I have been in countless conversations with women thinking about joining the Threads Family. Sometimes, a woman is on the fence and it is my job to figure out what is in her way and if her decision is based in reality or fear of not being up to the challenge.
This fear of not having what it takes is something I’ve heard no fewer than 200 times when engaging in conversations with women thinking about joining our Threads team. I get it. I really do. I think about how many times I’ve been stopped from trying something new because I was worried I wouldn’t do a good job.
I think back on my freshman year of college. I was accepted into a school that was a reach for me academically. I entered my freshman year with the idea that I wasn’t up to the task. I (somewhat consciously, somewhat unconsciously) started sabotaging myself. I didn’t study the way I needed to, or talk to the professors, or engage in any groups to enhance my learning. I decided that if I didn’t really try, it wouldn’t be as painful to fail. I finished the semester with a 1.8 GPA and returned home for break talking to my parents about transferring to a school where I would belong.
My dad pulled me aside and showed me his college transcripts. They were dismal. MY dad, a well-respected attorney and one of the smartest people I know, had bombed his college classes. How is that even possible? He told me about where his mental space was at the time and it sounded oh so familiar. He had received a basketball scholarship and felt inferior academically. It wasn’t until after college that he gained confidence in his intellect and abilities. He regrets not believing in himself in college and he didn’t want to see me make the same mistake.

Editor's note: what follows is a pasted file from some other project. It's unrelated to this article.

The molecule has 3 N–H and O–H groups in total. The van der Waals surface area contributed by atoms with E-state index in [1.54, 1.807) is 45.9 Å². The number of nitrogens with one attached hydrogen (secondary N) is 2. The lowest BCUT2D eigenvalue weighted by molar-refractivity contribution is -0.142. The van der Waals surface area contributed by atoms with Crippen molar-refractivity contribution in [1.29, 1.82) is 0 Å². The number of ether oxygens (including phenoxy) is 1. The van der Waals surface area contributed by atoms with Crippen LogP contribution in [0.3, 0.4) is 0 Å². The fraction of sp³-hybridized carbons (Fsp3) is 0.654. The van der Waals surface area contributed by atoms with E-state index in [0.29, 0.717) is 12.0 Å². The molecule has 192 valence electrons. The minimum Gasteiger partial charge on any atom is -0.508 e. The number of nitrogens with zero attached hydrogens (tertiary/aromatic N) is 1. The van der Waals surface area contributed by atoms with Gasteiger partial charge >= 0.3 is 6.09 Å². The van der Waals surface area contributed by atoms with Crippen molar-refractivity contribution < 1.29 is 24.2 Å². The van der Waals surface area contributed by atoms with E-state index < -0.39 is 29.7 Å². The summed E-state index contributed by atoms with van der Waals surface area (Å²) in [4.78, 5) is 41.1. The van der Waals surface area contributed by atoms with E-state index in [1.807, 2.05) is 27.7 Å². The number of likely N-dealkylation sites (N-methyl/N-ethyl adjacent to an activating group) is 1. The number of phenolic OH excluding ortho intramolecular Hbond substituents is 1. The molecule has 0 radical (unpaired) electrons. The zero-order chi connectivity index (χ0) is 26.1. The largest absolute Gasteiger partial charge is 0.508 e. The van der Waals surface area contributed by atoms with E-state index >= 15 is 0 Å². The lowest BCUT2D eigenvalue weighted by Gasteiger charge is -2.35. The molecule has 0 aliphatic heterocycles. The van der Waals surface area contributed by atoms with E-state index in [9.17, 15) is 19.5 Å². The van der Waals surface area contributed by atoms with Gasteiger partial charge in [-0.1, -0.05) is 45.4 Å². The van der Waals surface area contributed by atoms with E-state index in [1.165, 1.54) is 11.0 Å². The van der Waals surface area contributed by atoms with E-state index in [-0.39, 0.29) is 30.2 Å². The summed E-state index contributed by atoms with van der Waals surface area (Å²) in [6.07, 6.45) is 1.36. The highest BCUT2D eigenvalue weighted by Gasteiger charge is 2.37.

I came back to school with a new perspective and finished my 2nd semester with a 3.9 GPA. If my father had not intervened, I would have transferred and eternally known myself as a person who “failed” to measure up. I would have taken this “knowing” forward with me to whatever opportunity was coming next.
I’ve been wondering lately how much impact, enjoyment, and fulfillment have been thwarted because we worry more about ‘not being good enough’ than we do about pursuing our passions and making our dreams come true. What if all of the women who chose not to pursue something because they were not 100% qualified and ready had decided to take the plunge instead? My assumption is that many would have found success (success being defined in a million different ways) and, even the ones that perceived their efforts as failures, would have grown, evolved, and most likely created some change in the world.